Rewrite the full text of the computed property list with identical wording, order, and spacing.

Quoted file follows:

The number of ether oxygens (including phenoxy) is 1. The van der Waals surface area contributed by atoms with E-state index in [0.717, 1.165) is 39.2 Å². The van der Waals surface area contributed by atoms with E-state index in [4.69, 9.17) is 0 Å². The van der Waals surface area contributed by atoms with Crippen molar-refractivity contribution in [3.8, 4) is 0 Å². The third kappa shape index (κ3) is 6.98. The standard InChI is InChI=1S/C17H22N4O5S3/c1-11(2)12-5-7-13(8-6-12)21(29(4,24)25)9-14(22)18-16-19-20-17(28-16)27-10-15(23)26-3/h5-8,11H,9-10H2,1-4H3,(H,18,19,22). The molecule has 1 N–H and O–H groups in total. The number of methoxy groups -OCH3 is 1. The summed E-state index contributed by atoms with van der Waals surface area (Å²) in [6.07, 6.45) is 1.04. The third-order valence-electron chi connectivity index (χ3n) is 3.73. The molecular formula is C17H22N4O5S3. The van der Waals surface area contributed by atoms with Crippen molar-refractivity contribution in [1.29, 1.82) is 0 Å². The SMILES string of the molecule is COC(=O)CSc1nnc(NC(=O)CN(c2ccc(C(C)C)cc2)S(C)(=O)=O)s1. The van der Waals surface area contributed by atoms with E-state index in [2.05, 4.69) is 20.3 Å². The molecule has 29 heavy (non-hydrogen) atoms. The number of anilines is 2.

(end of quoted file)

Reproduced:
The number of ether oxygens (including phenoxy) is 1. The van der Waals surface area contributed by atoms with E-state index in [0.717, 1.165) is 39.2 Å². The van der Waals surface area contributed by atoms with E-state index in [4.69, 9.17) is 0 Å². The van der Waals surface area contributed by atoms with Crippen molar-refractivity contribution in [3.8, 4) is 0 Å². The third kappa shape index (κ3) is 6.98. The standard InChI is InChI=1S/C17H22N4O5S3/c1-11(2)12-5-7-13(8-6-12)21(29(4,24)25)9-14(22)18-16-19-20-17(28-16)27-10-15(23)26-3/h5-8,11H,9-10H2,1-4H3,(H,18,19,22). The molecule has 1 N–H and O–H groups in total. The number of methoxy groups -OCH3 is 1. The summed E-state index contributed by atoms with van der Waals surface area (Å²) in [6.07, 6.45) is 1.04. The third-order valence-electron chi connectivity index (χ3n) is 3.73. The molecular formula is C17H22N4O5S3. The van der Waals surface area contributed by atoms with Crippen molar-refractivity contribution in [1.29, 1.82) is 0 Å². The SMILES string of the molecule is COC(=O)CSc1nnc(NC(=O)CN(c2ccc(C(C)C)cc2)S(C)(=O)=O)s1. The van der Waals surface area contributed by atoms with E-state index in [2.05, 4.69) is 20.3 Å². The molecule has 29 heavy (non-hydrogen) atoms. The number of anilines is 2.